John Briscoe to shut them down.
Brought in with two outs in the ninth inning, the tying run on deck, Briscoe proceeded induce a ground out, sealing the win and Briscoe's second career save.
"That was definitely a lift for us," Briscoe told The Associated Press afterward. "They've beaten up on us pretty good the last few years. It would be nice to change that."
Briscoe knew how the last few years went for Oakland because he'd been with the team for those years. That season in 1996 was Briscoe's sixth with time with the team.
Briscoe's career began in 1988, taken by the Athletics in the third round of the draft out of Texas Christian University.
Briscoe started in the rookie Arizona League. He moved to single-A Madison in 1989 and single-A Modesto in 1990. He also got three games at AA Huntsville that year.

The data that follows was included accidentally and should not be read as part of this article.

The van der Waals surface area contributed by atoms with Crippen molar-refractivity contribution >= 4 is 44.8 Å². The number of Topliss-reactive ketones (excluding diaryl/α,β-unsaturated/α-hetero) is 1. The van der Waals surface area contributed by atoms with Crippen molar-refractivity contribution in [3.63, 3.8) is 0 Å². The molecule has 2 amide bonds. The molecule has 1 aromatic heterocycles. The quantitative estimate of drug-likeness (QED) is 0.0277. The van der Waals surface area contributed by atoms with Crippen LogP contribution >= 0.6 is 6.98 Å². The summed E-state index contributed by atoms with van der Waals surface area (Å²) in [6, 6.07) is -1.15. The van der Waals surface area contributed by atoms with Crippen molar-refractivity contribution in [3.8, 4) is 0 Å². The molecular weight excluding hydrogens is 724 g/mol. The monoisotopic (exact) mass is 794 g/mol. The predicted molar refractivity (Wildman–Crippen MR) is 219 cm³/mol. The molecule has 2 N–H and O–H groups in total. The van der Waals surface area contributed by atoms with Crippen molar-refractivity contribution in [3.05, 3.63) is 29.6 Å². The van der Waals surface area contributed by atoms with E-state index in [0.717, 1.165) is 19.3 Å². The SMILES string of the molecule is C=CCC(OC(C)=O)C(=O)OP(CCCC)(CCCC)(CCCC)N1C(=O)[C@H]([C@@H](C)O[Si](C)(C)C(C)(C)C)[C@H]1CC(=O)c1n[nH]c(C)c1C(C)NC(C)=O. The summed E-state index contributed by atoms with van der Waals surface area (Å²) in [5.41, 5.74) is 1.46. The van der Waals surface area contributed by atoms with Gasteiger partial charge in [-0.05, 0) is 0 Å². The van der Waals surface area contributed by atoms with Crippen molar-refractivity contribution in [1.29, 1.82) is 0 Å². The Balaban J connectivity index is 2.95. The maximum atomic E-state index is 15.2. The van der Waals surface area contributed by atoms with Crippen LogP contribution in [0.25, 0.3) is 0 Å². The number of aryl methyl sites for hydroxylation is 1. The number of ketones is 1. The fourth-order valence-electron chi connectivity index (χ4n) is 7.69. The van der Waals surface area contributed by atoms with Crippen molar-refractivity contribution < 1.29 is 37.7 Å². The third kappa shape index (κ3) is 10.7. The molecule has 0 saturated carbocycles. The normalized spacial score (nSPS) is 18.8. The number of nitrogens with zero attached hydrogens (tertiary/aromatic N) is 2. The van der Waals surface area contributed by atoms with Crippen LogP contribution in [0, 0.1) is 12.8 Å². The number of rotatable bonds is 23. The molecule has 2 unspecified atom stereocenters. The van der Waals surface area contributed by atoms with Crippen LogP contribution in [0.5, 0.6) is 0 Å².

Then, with little time above single-A, Briscoe made the jump in April 1991 all the way to Oakland. Briscoe got into 11 games for the Athletics in Oakland that year, giving up 11 earned in 14 innings of work.
He returned to Oakland for two outings in 1992, then 17 in 1993. In 1994, Briscoe returned for a career high 37 outings. He also came in with a 4.01 ERA and his first career save. He also went 4-2 that year, picking up a win in an August game by getting one out.
Briscoe got into another 16 outings for Oakland in 1995 and 17 in 1996. In 1996, he posted a 3.76 ERA, picking up one save and a loss. The loss came in an April game on a home run.
"I tried to throw him a fastball away, but it tailed back over the plate and he smoked it," Briscoe told The AP after that game. "I think that ball would have gone out of any ballpark on the planet."
Those 17 outings in 1996 were also his last outings in the majors. Briscoe, though, continued playing in the minors and independent ball through 2002. He played his final five seasons with independent Somerset in the Atlantic League.